Seattle's Segregation: It's All About The Mortgage

"Redlining" is when a bank refuses to give a mortgage, or a government refuses to back a mortgage, to someone because they live in an area deemed to be a poor financial risk. In the United States, this term came to be in the Great Depression when the US government took over responsibility of backing mortgages -- but only in areas deemed sufficiently low-risk. In practice, "sufficiently low-risk" meant mostly-white or all-white neighborhoods.

Redlining was a tool of racial segregation and separation. If a family cannot purchase a home than that family cannot acquire capital on that capital to the next generation. The family's money is spent on rent, the value of which disappears to the landlord, instead of a mortgage, the value of which stays with the family. Redlining hurts families for multiple generations.

Here is the map that delineated where mortgages would be given in Seattle, in Washington state.

Eighteen for Eighteen

In eighteen years of military service, Napoleon Bonaparte had eighteen horses shot out from under him!

Lincoln's Voice Didn't Match His Frame

Abraham Lincoln's voice, according to contemporaries, was high-pitched, reedy, and shrill.

A Very Victorian Fear

Hans Christian Anderson, the children’s author, had a typical fear for the Victorian era. He was very afraid of being buried alive. To make sure no one mistook his sleeping body for a dead body, Anderson slept with a note on his bedside table that read “I only appear to be dead.” History does not record if anyone ever read the note.

The Moon Star Flag: How Turkey’s Flag Came To Be

The Turkish national flag is mostly red, with a white star and a crescent in the center. Ottoman Sultan Selim III formalized the look in 1793, but the flag is actually much older.

The crescent-and-star combination has been used in Turkey since Hellenistic times (400s to 100 BCE). It likely came from ancient Mesopotamian iconocraphy. Ancient depictions of the symbol always show the crescent with horns pointing upward and with the star placed inside the crescent, for reasons that have been lost to time. When it came to Turkey, they gave it their own meanings. For Byzantium the moon symbolized Diana, also known as Artemis, the patron goddess of the city.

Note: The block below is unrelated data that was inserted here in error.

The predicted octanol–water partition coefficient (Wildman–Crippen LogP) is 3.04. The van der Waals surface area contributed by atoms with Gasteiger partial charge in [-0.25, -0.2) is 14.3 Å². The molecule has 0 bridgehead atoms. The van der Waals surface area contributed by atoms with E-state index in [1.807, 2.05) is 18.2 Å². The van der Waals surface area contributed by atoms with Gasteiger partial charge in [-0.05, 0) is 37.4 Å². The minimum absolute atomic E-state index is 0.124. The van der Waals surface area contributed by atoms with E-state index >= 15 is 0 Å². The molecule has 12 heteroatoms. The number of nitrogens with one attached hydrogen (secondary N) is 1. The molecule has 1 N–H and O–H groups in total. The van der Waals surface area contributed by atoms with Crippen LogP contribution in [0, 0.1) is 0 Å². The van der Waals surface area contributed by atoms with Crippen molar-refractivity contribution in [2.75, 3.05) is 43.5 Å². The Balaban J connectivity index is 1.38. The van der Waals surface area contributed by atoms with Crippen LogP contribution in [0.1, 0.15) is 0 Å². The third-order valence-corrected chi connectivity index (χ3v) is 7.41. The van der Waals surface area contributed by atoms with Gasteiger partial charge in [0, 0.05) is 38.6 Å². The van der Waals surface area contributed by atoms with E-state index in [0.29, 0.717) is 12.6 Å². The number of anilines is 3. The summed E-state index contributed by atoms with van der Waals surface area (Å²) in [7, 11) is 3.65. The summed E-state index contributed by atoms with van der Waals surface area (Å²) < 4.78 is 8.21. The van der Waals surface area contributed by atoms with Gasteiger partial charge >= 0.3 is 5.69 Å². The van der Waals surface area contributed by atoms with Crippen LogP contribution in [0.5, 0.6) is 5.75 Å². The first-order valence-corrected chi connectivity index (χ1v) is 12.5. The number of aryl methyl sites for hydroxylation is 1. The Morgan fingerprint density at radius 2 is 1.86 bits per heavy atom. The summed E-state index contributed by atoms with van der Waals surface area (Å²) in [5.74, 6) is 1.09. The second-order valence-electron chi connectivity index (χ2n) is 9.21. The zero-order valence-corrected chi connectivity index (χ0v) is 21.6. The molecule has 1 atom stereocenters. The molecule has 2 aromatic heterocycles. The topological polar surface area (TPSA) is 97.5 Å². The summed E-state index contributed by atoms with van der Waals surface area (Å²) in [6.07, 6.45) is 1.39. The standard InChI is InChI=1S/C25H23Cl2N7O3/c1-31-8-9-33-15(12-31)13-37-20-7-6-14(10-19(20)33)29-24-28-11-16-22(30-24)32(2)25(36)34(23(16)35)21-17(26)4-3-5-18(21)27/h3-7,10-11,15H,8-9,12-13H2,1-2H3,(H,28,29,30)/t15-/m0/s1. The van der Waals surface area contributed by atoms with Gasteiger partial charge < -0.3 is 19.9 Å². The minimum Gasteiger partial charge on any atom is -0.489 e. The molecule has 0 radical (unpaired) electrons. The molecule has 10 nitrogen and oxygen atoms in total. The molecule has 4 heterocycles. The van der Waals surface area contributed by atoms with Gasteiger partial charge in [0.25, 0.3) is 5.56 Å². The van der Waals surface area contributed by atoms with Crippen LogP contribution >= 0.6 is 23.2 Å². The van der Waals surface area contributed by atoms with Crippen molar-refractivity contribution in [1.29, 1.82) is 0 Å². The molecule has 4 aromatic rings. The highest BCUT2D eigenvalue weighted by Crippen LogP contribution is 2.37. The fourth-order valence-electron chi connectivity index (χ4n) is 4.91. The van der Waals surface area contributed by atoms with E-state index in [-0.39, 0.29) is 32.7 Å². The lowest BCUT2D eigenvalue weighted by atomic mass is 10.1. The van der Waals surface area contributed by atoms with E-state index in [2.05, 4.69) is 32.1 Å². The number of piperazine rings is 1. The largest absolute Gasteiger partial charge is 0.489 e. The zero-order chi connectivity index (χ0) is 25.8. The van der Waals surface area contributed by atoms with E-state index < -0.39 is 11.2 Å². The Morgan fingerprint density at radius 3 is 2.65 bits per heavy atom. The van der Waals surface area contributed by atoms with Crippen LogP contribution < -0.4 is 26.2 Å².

In 1453, when the city was conquered by the Ottoman Empire, the flag remained unchanged. With time, it became not just Istanbul’s flag but the Ottoman flag, with its design formalized in 1793 and its status as national flag formalized in 1844. Turks affectionately call the flag "ay yildiz" -- the "moon star" flag.

Many nations that were once part of Ottoman Empire adopted the star-and-crescent when they gained independence, including Libya, Tunisia, and Algeria. In the 1900s the symbol became associated with not just the Ottomans, but with Islam in general, and many states that were never part of the Ottoman Empire adopted it too, including Pakistan, Malaysia, and the Maldives. Pretty amazing that an ancient Mesopotamian symbol is flown around the world today.

Hockey Fun Fact

Hockey used to have seven men playing for each team, instead of the six we have today. The septet included a goalie, two defensemen, three forwards, and a "rover" who switched from defense to offense as needed. This did not last long, though. The six-man rule was instituted in the 1911-12 season.